For many years there has been something of a society-wide quest for high self-esteem. If we aren’t feeling great about ourselves then something is wrong… right? We all should feel great, attractive and successful, pretty much all of the time. But I know that I don’t feel great all of the time, and I’m pretty sure I’m not alone.
So what happens when we don’t reach our coveted goal, we don’t get that job we think we deserve, we put on weight, our relationship breaks down, or hardest of all, we are confronted with a life threatening illness? In moments, situations, circumstances like these, self-esteem can drop us like a fair-weather friend, leaving us beating ourselves up, alone, frightened and staggering to pick up the pieces (believe me I know). The problem with self-esteem is that it is fleeting. It is hard to hold on to when times are tough. It sticks around only for the success, the good times and we all know that the good times and the successes can come and then go.
So what is the alternative? How can we sustain a sense of self worth that is more resilient, even amidst what can sometimes be a competitive culture? How can we feel good about ourselves even when we fail, fall or flounder?
A couple of years ago I began a journey to understand everything about self-compassion. And lately I’ve come to see it as one of the most sure-fire pathways to deep and resilient happiness. As I delved into researching, I loved coming across Dr Kristin Neff. I find her research very interesting as it suggests that the basis of self-compassion is really no different to being compassionate toward others. And this gives us an important clue to developing self-compassion.
The word compassion literally means to “suffer with”. To have compassion for others you must notice that they are suffering. For example if a work colleague is crying with grief because his wife recently died and you ignore him, then you won’t know the difficulty he is going through. Compassion has been defined as being moved by others who are suffering and involves an authentic desire to help. This means opening your heart to a person’s experience and offering understanding and kindness. It also means not judging, criticising or ridiculing someone who is struggling. As Dr Neff says, when you feel compassion it means that “you realize that suffering, failure, and imperfection is part of the shared human experience”.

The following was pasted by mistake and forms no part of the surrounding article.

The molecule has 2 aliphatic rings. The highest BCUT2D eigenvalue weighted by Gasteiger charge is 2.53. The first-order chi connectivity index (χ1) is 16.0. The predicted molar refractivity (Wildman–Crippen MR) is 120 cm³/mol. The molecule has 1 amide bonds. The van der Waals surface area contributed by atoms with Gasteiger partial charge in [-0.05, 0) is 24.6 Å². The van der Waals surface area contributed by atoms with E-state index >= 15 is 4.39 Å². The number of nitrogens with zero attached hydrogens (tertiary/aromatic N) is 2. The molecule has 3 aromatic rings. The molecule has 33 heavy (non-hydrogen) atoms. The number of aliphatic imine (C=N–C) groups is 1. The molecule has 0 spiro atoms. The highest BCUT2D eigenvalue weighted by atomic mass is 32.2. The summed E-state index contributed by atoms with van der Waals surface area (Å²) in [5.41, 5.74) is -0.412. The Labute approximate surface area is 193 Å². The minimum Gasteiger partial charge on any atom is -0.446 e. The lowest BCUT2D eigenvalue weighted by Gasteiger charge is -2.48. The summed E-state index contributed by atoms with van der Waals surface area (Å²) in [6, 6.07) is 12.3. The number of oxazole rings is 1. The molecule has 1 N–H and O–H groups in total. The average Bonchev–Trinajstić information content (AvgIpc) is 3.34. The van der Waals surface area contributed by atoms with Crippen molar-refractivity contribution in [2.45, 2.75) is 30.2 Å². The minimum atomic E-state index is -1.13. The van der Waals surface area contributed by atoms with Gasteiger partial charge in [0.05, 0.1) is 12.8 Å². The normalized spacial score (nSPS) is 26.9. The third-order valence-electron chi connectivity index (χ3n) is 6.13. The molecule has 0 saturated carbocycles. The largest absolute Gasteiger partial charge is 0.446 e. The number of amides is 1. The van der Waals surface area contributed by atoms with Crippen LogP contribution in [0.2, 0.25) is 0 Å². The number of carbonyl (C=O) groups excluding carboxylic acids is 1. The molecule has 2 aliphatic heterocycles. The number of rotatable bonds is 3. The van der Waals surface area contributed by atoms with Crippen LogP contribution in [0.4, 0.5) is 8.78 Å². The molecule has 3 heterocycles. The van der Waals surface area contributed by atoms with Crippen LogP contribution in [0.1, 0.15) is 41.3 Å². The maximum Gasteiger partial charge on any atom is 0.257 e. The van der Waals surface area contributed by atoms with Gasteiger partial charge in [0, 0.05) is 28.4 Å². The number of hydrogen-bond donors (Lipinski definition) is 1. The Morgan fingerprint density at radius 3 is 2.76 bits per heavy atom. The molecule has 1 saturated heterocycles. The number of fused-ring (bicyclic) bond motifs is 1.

Self-compassion means acting in exactly the same accepting and empathic way towards yourself when you are going through hard times as you would when you are at your best with others. Yet for some reason people often find this harder. Often we shut down and ignore our pain when we are displeased with ourselves, or struggling with liking ourselves. But if we can make the transition to self-compassion, then we can ask ourselves how we can best care for, comfort and console ourselves in this moment. We can recognise and acknowledge that we are going through something difficult. We can put aside self-judgment and criticisms about our own failings, faults and flaws. By being truly self-compassionate we put ourselves on the path toward deep and resilient happiness, making better choices and changes in ourselves to help us to reach our full potential.
If you are interested in Dr Kristin Neff you will find more here http://self-compassion.org/